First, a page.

The Alchemist in Search of the Philosopher's Stone (1771) depicts the discovery of the element phosphorus by German alchemist Hennig Brand in 1669. A flask in which a large quantity of urine has been boiled down is seen bursting into light as the phosphorus, which is abundant in urine, ignites spontaneously in air.
These factual paintings are considered to also have metaphorical meaning, the bursting into light of the phosphorus in front of a praying figure signifying the problematic transition from faith to scientific understanding and enlightenment, and the various expressions on the figures around the bird in the air pump indicating concern over the possible inhumanity of the coming age of science.
These paintings represent a high point in scientific enquiry that began to undermine the power of religion in Western societies. Some ten years later, scientists would find themselves persecuted in the backlash to the French Revolution of 1789. Joseph Priestley, a member of the Lunar Society, left Britain in 1794 after his Birmingham laboratory was smashed and his house burned down by a mob objecting to his outspoken support for the French Revolution. In France, the chemist Antoine Lavoisier was executed by the guillotine at the height of the Terror. The politician and philosopher Edmund Burke, in his famous Reflections on the Revolution in France (1790), tied natural philosophers, and specifically Priestley, to the French Revolution; he later wrote in his Letter to a Noble Lord (1796) that radicals who supported science in Britain "considered man in their experiments no more than they do mice in an air pump". In light of this comment, Wright's painting of the bird in the air pump, completed more than twenty years earlier, seems particularly prescient.
It was against this background that Charles Darwin, grandson of Erasmus Darwin, would add to the conflict between science and religious belief, half a century later, with the publication of his book The Origin of Species in 1859.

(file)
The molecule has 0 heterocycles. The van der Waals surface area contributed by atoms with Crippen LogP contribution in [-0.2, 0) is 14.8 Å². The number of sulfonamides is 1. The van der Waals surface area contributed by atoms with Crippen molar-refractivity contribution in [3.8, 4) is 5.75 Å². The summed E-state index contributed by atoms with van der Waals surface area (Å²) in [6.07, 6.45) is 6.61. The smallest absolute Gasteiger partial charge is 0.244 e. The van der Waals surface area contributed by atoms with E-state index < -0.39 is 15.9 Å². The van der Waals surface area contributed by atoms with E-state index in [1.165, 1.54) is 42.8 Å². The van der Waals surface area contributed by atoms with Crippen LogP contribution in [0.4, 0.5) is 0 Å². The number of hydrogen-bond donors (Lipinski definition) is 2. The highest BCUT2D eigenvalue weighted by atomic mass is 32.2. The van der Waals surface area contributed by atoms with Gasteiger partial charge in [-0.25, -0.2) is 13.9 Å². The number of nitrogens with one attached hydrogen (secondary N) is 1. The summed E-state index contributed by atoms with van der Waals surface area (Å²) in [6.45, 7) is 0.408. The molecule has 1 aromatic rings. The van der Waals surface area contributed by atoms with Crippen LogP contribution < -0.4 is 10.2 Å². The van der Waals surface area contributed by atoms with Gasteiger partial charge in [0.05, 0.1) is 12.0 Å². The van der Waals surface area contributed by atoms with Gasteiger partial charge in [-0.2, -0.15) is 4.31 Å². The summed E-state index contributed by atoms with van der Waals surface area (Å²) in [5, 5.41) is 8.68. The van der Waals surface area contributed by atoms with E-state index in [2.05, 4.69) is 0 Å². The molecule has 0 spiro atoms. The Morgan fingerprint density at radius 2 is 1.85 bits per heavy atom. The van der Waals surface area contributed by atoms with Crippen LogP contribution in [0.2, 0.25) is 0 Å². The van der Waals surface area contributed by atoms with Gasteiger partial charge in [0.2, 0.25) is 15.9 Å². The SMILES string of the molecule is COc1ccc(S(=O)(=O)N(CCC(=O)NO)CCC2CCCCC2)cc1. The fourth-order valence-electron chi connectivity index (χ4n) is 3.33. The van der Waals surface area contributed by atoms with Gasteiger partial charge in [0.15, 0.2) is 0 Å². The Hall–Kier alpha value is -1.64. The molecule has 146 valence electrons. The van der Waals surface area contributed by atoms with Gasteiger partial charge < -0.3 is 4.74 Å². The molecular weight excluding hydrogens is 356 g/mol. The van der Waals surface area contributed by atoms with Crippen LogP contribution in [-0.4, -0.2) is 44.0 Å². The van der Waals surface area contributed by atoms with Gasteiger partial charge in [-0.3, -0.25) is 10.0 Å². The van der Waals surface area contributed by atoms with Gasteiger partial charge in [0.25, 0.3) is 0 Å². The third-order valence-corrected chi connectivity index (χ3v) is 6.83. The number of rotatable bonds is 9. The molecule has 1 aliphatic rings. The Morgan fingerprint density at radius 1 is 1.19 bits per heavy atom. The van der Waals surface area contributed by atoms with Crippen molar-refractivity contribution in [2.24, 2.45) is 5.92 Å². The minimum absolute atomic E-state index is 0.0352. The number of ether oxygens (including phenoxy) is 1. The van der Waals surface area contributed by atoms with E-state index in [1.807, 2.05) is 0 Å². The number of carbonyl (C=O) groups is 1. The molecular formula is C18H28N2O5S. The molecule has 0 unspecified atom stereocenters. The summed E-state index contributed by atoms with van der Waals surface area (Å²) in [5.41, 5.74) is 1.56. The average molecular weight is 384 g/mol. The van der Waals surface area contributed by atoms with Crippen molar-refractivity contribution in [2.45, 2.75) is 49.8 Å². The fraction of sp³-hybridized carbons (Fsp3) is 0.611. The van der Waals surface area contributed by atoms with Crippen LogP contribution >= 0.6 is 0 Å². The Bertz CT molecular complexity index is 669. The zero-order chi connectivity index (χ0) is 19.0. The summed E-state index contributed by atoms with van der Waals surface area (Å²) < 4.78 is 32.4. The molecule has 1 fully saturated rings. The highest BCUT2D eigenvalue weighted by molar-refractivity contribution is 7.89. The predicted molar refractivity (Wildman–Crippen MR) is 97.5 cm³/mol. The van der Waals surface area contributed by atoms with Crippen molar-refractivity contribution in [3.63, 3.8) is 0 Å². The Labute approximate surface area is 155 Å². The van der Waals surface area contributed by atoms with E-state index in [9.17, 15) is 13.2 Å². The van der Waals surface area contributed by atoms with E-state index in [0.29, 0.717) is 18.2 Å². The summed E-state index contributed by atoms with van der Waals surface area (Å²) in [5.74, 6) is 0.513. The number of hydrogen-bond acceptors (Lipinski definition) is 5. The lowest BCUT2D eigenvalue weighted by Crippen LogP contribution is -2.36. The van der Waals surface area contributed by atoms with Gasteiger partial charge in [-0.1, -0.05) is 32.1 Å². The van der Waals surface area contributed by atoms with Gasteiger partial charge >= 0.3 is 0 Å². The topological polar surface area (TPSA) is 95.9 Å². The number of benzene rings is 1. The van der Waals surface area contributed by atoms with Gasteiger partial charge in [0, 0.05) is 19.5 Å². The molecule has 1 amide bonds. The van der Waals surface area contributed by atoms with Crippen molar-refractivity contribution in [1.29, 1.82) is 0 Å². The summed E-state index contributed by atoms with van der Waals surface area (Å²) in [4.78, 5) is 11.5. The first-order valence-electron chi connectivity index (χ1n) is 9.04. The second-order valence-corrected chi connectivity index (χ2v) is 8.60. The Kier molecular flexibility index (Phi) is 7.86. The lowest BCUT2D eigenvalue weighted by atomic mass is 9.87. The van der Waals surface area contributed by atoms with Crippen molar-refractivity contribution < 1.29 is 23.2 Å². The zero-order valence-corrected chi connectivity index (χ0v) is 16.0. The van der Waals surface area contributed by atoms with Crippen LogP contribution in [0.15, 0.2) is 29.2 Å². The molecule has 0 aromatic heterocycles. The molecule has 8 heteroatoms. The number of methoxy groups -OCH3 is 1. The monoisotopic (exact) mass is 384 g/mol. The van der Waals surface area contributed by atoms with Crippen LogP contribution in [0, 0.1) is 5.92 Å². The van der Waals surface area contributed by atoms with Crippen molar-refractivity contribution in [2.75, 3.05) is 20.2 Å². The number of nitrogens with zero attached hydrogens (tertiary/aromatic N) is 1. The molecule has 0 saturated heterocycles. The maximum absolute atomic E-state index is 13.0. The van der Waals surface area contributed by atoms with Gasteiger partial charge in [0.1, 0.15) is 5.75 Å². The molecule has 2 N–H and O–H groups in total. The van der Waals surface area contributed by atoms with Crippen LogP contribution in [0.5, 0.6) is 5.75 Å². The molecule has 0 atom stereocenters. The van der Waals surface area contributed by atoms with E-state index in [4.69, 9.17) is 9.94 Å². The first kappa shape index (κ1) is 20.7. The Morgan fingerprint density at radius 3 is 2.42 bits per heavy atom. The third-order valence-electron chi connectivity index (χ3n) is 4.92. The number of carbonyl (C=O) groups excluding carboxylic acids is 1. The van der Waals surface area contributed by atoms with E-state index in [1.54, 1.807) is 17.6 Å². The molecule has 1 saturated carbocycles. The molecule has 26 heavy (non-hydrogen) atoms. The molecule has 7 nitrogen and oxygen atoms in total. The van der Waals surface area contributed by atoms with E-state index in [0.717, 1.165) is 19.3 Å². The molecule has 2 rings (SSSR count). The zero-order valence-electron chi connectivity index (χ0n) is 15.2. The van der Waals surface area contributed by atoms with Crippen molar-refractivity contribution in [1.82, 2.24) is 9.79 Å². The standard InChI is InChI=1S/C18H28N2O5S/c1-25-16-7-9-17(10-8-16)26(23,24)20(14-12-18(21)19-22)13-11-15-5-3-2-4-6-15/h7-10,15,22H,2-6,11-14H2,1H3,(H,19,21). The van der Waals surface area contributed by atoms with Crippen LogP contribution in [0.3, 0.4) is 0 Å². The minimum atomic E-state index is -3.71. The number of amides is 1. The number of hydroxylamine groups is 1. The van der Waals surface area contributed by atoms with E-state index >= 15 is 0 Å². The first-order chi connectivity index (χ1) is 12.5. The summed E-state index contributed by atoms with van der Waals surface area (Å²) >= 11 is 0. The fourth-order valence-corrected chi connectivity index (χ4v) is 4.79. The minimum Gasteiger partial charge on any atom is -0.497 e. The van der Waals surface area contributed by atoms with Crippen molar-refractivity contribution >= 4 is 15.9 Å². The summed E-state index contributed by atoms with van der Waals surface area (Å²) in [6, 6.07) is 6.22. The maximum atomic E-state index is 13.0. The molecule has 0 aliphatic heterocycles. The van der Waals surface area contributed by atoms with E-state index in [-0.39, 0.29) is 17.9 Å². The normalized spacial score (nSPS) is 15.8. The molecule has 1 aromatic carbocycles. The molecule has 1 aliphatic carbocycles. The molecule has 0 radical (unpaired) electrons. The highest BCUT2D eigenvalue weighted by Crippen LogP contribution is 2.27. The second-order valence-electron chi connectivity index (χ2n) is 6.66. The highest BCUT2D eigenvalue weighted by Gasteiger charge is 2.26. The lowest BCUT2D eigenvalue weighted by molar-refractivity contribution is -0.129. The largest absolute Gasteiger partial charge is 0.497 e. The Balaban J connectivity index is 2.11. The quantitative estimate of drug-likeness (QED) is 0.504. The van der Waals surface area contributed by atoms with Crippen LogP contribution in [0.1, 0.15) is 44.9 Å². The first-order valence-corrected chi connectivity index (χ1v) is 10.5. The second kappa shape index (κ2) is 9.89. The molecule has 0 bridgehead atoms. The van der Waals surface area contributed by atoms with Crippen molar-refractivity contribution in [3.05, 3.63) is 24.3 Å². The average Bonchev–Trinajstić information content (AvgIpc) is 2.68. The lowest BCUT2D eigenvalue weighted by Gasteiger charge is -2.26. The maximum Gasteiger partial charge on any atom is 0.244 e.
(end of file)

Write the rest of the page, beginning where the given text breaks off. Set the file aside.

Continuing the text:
Wright's birthplace at 28 Irongate, Derby, is commemorated with a representation of an armillary sphere on the pavement nearby.
Joseph Wright was buried in the grounds of St Alkmund's Church, Derby. The church was demolished in 1968 to make way for a major new section of the inner ring road cutting through the town centre, and its site now lies beneath the road. Wright's remains were removed to Nottingham Road Cemetery. In 1997, his tombstone was placed at the side of Derby Cathedral, and in 2002, it was brought inside and wall-mounted in a prominent place near the well-visited memorial to Bess of Hardwick.
Wright's name also has been given to the sixth-form centre situated on Cathedral Row, Derby (not far from Iron Gate). The Joseph Wright Centre was opened in 2005 as the new flagship site for Derby College. The building is named after the eighteenth-century painter because his "artwork captured the many scientific and technological advances of the Industrial Revolution."
- Vesuvius from Posillipo by Moonlight (1774)
- Grotto by the Seaside in the Kingdom of Naples with Banditti, Sunset (1778) Museum of Fine Arts, Boston
- Peter Labilliere (1780) Dorking Museum, UK
- Indian Widow (1784)
- Miss Mary Tunaley (1790–93) Museum of Fine Arts, Boston
- Romeo and Juliet: the Tomb Scene (1790) Derby Museum and Art Gallery
- Virgil's Tomb (three versions, 1779 to 1785)